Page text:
Marian Carcache: Pepper sauce memories

Marian Carcache: Pepper sauce memories

While organizing cabinets during quarantine, I found where I had safely tucked away my great-great grandmother’s bottle of pepper sauce for safekeeping. Eliza Jane Curington Blackstock, who was born in 1847, died in 1928, a year before my father was born.

My great aunt Evelyn — who had the wisdom to pass down stories, as well as mementos, of lost loved ones — gave me the pepper sauce. She knew I would treasure it. She also told me that the original Jernigan Methodist church, a log structure, was built for the wedding of her grandparents. Eliza married John Wilson Blackstock in January 1870. The story goes that as the winter weather got colder and wetter that year, it was difficult to travel in the slippery hills where the Blackstock family had settled, and nearly impossible to get to the Glenville Methodist, the only church in the district.




Eliza told John that she wanted to get married in a “real” church. So John’s brothers, members of the Curington family, and the community came together to help build not only the couple’s house, but also the log church for them to marry in.

John and Eliza had six children. Fittingly, the couple named their sons after Methodist preachers. Their oldest daughter, Minnie, who had eleven children of her own, continued the tradition.

When Eliza and John’s oldest son, Timothy Ellison Blackstock, died at 16 from typhoid fever, his was the first grave in the Jernigan Methodist church cemetery. The small Jernigan community lost three young men to the typhoid epidemic in two weeks’ time that year.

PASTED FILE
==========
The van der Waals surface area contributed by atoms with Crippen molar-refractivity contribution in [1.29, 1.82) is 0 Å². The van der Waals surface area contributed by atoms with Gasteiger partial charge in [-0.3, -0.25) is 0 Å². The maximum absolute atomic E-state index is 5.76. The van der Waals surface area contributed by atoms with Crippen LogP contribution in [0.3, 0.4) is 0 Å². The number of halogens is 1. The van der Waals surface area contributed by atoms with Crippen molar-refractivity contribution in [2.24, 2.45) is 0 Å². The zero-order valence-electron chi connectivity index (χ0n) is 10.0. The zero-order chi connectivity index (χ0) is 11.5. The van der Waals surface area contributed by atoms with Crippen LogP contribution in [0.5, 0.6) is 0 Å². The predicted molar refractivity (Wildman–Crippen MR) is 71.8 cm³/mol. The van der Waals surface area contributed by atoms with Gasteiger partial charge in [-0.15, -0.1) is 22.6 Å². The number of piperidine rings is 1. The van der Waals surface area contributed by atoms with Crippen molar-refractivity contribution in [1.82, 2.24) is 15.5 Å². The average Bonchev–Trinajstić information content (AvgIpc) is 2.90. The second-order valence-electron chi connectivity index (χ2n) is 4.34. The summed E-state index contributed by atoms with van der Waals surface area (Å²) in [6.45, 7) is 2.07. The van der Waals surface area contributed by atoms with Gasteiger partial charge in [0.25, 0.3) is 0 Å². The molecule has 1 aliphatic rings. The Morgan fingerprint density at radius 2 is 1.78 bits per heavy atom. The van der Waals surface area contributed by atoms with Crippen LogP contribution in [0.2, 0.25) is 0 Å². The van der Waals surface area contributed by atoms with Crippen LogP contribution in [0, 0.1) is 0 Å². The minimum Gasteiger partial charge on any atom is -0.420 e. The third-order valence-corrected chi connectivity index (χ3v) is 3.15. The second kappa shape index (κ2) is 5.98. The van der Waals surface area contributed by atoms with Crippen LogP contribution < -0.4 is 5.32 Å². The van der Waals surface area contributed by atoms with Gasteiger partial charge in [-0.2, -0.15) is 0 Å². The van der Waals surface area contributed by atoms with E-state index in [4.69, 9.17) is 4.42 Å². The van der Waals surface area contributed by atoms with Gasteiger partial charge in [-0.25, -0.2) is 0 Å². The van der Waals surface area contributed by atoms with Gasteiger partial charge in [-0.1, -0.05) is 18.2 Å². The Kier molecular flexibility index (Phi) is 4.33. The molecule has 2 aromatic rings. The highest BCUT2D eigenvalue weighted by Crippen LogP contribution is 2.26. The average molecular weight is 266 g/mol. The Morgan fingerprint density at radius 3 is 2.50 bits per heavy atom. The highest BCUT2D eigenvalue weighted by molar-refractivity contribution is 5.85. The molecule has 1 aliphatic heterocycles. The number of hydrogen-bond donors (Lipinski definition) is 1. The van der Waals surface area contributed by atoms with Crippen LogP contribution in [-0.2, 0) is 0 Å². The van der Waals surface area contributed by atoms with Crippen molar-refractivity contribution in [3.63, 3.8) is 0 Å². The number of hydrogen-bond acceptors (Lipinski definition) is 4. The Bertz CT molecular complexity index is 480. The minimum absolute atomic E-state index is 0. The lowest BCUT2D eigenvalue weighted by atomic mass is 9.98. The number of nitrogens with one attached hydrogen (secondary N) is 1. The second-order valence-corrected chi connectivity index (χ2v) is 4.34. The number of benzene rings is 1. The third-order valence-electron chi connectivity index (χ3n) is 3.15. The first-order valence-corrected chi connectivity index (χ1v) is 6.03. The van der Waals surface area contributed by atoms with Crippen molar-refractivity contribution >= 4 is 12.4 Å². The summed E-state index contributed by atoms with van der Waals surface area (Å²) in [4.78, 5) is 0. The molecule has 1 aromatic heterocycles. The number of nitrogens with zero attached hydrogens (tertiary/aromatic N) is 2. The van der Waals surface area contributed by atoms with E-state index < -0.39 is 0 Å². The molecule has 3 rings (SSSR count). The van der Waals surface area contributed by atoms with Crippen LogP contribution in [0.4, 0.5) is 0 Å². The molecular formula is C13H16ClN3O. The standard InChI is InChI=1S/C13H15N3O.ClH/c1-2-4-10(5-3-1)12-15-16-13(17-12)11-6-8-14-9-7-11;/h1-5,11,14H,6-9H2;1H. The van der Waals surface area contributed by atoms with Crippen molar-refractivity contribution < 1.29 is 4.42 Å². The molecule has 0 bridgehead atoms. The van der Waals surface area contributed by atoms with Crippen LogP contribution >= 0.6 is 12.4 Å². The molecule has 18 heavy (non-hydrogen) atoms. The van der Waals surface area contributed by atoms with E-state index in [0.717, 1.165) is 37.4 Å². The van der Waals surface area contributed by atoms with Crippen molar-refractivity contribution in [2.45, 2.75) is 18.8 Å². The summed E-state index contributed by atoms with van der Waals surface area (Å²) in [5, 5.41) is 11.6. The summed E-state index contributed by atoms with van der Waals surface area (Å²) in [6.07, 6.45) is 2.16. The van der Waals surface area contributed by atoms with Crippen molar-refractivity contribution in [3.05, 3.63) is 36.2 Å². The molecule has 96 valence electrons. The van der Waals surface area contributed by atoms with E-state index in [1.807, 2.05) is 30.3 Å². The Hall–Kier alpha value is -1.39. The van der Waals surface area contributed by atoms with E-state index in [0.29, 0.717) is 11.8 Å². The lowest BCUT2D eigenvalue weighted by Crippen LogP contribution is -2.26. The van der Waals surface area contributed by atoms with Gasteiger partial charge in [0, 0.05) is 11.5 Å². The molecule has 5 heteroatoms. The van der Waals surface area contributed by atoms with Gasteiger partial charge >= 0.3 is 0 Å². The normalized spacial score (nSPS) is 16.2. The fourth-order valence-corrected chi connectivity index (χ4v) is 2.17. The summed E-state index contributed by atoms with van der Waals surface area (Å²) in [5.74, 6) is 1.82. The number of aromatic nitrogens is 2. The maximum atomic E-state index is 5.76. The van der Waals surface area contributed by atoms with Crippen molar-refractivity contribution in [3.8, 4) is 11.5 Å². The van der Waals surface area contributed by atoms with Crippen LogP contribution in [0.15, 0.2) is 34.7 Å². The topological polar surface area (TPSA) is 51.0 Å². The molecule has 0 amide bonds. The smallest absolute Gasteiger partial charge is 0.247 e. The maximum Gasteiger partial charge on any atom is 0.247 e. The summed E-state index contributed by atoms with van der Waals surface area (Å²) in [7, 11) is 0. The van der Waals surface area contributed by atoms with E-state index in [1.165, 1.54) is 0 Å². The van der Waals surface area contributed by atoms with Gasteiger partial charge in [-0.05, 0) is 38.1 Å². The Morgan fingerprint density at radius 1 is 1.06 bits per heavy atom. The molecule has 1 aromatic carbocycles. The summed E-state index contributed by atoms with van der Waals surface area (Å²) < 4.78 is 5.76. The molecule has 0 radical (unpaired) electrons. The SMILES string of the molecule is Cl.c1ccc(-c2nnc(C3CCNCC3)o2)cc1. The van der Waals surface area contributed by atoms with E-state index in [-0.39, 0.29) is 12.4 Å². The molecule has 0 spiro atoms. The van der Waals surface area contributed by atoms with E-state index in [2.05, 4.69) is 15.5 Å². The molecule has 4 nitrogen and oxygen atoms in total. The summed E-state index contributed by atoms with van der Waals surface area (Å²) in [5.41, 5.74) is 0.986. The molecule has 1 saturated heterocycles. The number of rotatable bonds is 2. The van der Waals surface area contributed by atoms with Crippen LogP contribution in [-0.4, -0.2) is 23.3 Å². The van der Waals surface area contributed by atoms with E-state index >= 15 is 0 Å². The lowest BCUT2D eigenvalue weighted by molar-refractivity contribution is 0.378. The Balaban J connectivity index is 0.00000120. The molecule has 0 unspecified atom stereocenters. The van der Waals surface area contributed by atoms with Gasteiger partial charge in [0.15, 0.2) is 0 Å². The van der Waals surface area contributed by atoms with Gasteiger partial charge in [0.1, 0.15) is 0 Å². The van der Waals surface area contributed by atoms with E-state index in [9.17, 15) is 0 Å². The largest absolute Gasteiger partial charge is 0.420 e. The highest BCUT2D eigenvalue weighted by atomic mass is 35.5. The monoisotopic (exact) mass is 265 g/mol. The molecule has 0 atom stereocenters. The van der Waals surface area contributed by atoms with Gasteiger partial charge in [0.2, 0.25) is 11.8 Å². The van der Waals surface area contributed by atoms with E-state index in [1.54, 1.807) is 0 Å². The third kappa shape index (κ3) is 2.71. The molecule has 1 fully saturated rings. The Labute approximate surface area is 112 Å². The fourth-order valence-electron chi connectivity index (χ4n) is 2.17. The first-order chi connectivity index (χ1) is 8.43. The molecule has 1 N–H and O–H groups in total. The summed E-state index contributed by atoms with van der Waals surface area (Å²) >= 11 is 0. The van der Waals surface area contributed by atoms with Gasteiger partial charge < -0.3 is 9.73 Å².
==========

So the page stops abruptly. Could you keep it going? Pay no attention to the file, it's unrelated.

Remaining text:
In researching the typhoid epidemic of 1898, I have learned a good bit about Mary Mallon or “Typhoid Mary” that parallels what I am observing during the COVID pandemic of 2020. Mary was an asymptomatic carrier who distrusted science. When her quarantine was lifted, she refused to comply with the specifications of the agreement and continued to spread the disease to more people, at least three of whom died.




(Further exacerbating the problem, the Typhoid Board took decision-making powers away from Drs. Walter Reed and Army Surgeon General Sternberg and authorized military commanders with no medical training to make recommendations on containing the outbreak in military camps. Consequently, more people died of typhoid fever than died in the Spanish American War.)

The bottle of pepper sauce that Eliza made would be over 90 years old now, even if she made it the last year of her life. Of course, I have no idea what year she placed hot peppers into the flask-shaped bottle and poured boiled vinegar over them.  But almost a century later, her paper sauce has a place of honor in her great-great granddaughter’s kitchen. 

Marian Carcache welcomes 

comments at carcamm@auburn.edu.